Alternatively if you can push the solder around and away from the pins/hole you can sometimes use some non-rough screw driver action to get the chip off the board. I suppose some folks would cut the legs but I'm not big on that since fresh solder and connection joints would be the ideal situation. It'd be ashame to solder a new dip onto old legs and bad solder joints.

dave_m
August 7th, 2009, 08:30 AM
I suppose some folks would cut the legs but I'm not big on that since fresh solder and connection joints would be the ideal situation. It'd be ashame to solder a new dip onto old legs and bad solder joints.

That's not quite what we meant. One cuts the legs away from the body with a small diagonal cutter tool. This allows one to unsolder the legs one at a time without overheating the board. You then clean the holes with solder wick before one installs the new chip.

tezza
August 7th, 2009, 01:17 PM
Question: How do I remove a good chip?

Tom,

In your case there are two things you want to do....

1. Removing the faulty ram. Clip the legs off the IC, using fine snippers then desolder each leg from the board one at a time. After they are removed, clean up around the holes with solder wick.

2. Extracting a good IC from the second board.

This is tricker than 1.

I've used solder wick for this. Do a leg at a time. Start from the back side of the board where the pin protrudes out. Press the solder wick against the solder on the pin. Put the hot iron on the wick until the solder flows into the wick (you'll notice when this happens). On the first attempt, you probably wont get all the solder but don't hold the iron there too long. Just a second or two. Cut off the used wick and try to collect more solder with another attempt. Work through all pins. Then flip the board over and do the same thing with the legs as they go into the board as there is probably a little solder around them too.

Then you'll probably need to revisit the bottom of the board again and maybe the top too. Once you think you've got all the solder, get the edge of a screwdriver under the IC and just gently try and lift it. Don't force it. If it doesn't move, there is still more solder to remove.

It's laborious, exactling and takes a long time.

I would strongly, strongly advise you to try this first with both a board and an IC you don't want just for practice.

I would also advise that you don't use your other Osborne board as the source unless you are SURE you want to turn it into junk board. A good Osborne board is probably salable. If it shows garbage characters then it may be simply a single RAM IC which needs replacing on that board. This was the case with mine. You may find you soon have the skills to repair it.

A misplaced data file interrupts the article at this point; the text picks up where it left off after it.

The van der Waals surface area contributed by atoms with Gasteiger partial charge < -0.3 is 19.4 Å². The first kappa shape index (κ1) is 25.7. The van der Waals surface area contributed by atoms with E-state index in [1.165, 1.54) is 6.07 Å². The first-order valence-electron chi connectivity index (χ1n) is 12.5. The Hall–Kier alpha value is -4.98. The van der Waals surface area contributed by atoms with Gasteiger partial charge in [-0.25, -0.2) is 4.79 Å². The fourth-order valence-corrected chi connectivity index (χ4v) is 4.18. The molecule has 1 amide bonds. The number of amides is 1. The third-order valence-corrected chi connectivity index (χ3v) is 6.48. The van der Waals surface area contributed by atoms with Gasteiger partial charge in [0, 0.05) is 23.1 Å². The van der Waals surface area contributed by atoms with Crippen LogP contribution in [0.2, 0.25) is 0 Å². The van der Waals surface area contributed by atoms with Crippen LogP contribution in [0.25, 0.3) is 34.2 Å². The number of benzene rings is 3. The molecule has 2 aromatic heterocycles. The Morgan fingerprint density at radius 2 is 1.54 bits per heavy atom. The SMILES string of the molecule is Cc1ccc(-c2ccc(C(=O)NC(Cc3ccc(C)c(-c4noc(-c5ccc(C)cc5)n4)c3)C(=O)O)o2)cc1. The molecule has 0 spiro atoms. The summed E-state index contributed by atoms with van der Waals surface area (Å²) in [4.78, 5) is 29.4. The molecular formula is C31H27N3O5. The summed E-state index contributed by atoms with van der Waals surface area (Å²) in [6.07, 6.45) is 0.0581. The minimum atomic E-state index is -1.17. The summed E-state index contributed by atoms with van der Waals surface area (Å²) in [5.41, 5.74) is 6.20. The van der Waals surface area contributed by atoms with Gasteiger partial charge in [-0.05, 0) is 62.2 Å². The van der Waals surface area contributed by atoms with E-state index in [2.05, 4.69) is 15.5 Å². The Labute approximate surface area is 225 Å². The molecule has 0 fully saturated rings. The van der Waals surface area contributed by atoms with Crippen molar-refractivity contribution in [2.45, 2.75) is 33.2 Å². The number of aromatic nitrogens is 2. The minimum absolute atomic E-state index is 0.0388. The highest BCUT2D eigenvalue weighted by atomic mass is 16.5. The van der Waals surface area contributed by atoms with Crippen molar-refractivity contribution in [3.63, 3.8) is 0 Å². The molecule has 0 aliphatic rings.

All the IC's I've removed for REUSE (hence I extracted rather than just clipping them off) have been from junk boards. Hence my only concern was the IC, not the board or the tracks. Unless you are very skilled and have all the right tools, its almost impossible not to wreck the board when you are trying to extract a chip. You will probably destroy a good Osborne board which only needs a single IC replacement.

It's up to you, but if it was me, I would take up Dave_m''s offer even if it meant waiting a few days for the chip to arrive.

Good luck anyway

Terry

NutmegCT
August 7th, 2009, 01:31 PM
Terry - this is excellent. Thanks for the detailed instructions.

I've contacted Dave and hope to receive the items I need in a few days. I had figured that the first board was pretty much useless; as I didn't have a way to test/diagnose/repair it, I thought it was usable for parts only. Thus I used the 1.4 ROM from it to replace the 1.3 on my working board, and was able to make the working board functional for double density. Now I'll have that non-working board relatively untouched - and may be able help someone here one day.

Have a good weekend everybody. I'm an 1830s New England farmer at Old Sturbridge Village on Saturdays and Sundays; great retirement job if ever there was one.

Tom
www.osv.org

NutmegCT
August 12th, 2009, 02:30 AM